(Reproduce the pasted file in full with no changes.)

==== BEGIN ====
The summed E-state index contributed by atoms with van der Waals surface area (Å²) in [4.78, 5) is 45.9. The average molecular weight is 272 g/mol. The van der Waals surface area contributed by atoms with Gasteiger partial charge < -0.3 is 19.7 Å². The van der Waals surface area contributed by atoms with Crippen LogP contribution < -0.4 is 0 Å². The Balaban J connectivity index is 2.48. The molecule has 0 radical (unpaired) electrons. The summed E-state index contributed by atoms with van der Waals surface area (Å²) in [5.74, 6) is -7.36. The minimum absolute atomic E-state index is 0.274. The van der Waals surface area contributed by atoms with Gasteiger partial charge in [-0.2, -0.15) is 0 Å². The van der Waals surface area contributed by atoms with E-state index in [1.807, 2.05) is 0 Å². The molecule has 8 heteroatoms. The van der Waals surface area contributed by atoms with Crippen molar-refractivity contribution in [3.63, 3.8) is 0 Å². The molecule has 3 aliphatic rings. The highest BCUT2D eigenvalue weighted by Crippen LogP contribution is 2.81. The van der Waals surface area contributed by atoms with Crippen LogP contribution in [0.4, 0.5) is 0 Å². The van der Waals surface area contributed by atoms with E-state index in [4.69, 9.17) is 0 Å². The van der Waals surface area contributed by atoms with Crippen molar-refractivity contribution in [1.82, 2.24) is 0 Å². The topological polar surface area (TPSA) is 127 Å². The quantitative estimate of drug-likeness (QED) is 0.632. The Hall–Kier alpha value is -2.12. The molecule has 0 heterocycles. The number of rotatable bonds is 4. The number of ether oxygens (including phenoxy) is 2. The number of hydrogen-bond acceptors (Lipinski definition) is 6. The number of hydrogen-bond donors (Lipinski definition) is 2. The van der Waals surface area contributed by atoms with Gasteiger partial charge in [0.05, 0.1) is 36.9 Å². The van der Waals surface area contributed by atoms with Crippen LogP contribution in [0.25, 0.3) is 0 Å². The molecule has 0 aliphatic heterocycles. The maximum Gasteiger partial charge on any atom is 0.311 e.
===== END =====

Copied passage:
The summed E-state index contributed by atoms with van der Waals surface area (Å²) in [4.78, 5) is 45.9. The average molecular weight is 272 g/mol. The van der Waals surface area contributed by atoms with Gasteiger partial charge < -0.3 is 19.7 Å². The van der Waals surface area contributed by atoms with Crippen LogP contribution < -0.4 is 0 Å². The Balaban J connectivity index is 2.48. The molecule has 0 radical (unpaired) electrons. The summed E-state index contributed by atoms with van der Waals surface area (Å²) in [5.74, 6) is -7.36. The minimum absolute atomic E-state index is 0.274. The van der Waals surface area contributed by atoms with Gasteiger partial charge in [-0.2, -0.15) is 0 Å². The van der Waals surface area contributed by atoms with E-state index in [1.807, 2.05) is 0 Å². The molecule has 8 heteroatoms. The van der Waals surface area contributed by atoms with Crippen molar-refractivity contribution in [3.63, 3.8) is 0 Å². The molecule has 3 aliphatic rings. The highest BCUT2D eigenvalue weighted by Crippen LogP contribution is 2.81. The van der Waals surface area contributed by atoms with Crippen LogP contribution in [0.4, 0.5) is 0 Å². The van der Waals surface area contributed by atoms with E-state index in [4.69, 9.17) is 0 Å². The van der Waals surface area contributed by atoms with Crippen molar-refractivity contribution in [1.82, 2.24) is 0 Å². The topological polar surface area (TPSA) is 127 Å². The quantitative estimate of drug-likeness (QED) is 0.632. The Hall–Kier alpha value is -2.12. The molecule has 0 heterocycles. The number of rotatable bonds is 4. The number of ether oxygens (including phenoxy) is 2. The number of hydrogen-bond acceptors (Lipinski definition) is 6. The number of hydrogen-bond donors (Lipinski definition) is 2. The van der Waals surface area contributed by atoms with Gasteiger partial charge in [0.05, 0.1) is 36.9 Å². The van der Waals surface area contributed by atoms with Crippen LogP contribution in [0.25, 0.3) is 0 Å². The molecule has 0 aliphatic heterocycles. The maximum Gasteiger partial charge on any atom is 0.311 e.